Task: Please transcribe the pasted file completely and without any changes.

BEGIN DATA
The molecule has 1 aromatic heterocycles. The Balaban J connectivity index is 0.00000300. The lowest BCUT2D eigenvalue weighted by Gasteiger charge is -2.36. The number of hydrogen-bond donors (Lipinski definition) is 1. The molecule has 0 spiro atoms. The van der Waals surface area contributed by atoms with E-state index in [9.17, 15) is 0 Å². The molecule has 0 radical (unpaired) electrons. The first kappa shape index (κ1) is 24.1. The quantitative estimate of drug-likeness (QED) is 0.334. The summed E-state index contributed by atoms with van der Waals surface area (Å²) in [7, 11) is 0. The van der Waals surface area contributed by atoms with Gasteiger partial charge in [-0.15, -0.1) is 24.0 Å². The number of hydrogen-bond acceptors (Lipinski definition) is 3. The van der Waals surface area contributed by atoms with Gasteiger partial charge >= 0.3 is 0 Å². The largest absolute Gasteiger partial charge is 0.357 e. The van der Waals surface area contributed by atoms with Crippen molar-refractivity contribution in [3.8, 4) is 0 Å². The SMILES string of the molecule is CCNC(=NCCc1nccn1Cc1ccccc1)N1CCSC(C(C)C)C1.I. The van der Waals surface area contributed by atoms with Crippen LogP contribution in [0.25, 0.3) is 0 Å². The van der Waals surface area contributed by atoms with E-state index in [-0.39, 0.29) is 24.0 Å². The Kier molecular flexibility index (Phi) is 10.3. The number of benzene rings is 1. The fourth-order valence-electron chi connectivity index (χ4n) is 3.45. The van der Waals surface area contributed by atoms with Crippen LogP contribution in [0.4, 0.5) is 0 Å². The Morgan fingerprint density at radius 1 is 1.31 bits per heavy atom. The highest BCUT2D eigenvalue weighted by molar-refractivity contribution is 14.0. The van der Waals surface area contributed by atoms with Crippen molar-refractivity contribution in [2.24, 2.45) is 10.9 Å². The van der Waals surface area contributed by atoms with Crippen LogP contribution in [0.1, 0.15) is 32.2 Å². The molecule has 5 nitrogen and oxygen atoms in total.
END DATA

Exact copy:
The molecule has 1 aromatic heterocycles. The Balaban J connectivity index is 0.00000300. The lowest BCUT2D eigenvalue weighted by Gasteiger charge is -2.36. The number of hydrogen-bond donors (Lipinski definition) is 1. The molecule has 0 spiro atoms. The van der Waals surface area contributed by atoms with E-state index in [9.17, 15) is 0 Å². The molecule has 0 radical (unpaired) electrons. The first kappa shape index (κ1) is 24.1. The quantitative estimate of drug-likeness (QED) is 0.334. The summed E-state index contributed by atoms with van der Waals surface area (Å²) in [7, 11) is 0. The van der Waals surface area contributed by atoms with Gasteiger partial charge in [-0.15, -0.1) is 24.0 Å². The number of hydrogen-bond acceptors (Lipinski definition) is 3. The van der Waals surface area contributed by atoms with Gasteiger partial charge >= 0.3 is 0 Å². The largest absolute Gasteiger partial charge is 0.357 e. The van der Waals surface area contributed by atoms with Crippen molar-refractivity contribution in [3.8, 4) is 0 Å². The SMILES string of the molecule is CCNC(=NCCc1nccn1Cc1ccccc1)N1CCSC(C(C)C)C1.I. The van der Waals surface area contributed by atoms with Crippen LogP contribution in [0.25, 0.3) is 0 Å². The van der Waals surface area contributed by atoms with E-state index in [-0.39, 0.29) is 24.0 Å². The Kier molecular flexibility index (Phi) is 10.3. The number of benzene rings is 1. The fourth-order valence-electron chi connectivity index (χ4n) is 3.45. The van der Waals surface area contributed by atoms with Crippen LogP contribution in [0.4, 0.5) is 0 Å². The Morgan fingerprint density at radius 1 is 1.31 bits per heavy atom. The highest BCUT2D eigenvalue weighted by molar-refractivity contribution is 14.0. The van der Waals surface area contributed by atoms with Crippen molar-refractivity contribution in [2.24, 2.45) is 10.9 Å². The van der Waals surface area contributed by atoms with Crippen LogP contribution in [0.1, 0.15) is 32.2 Å². The molecule has 5 nitrogen and oxygen atoms in total.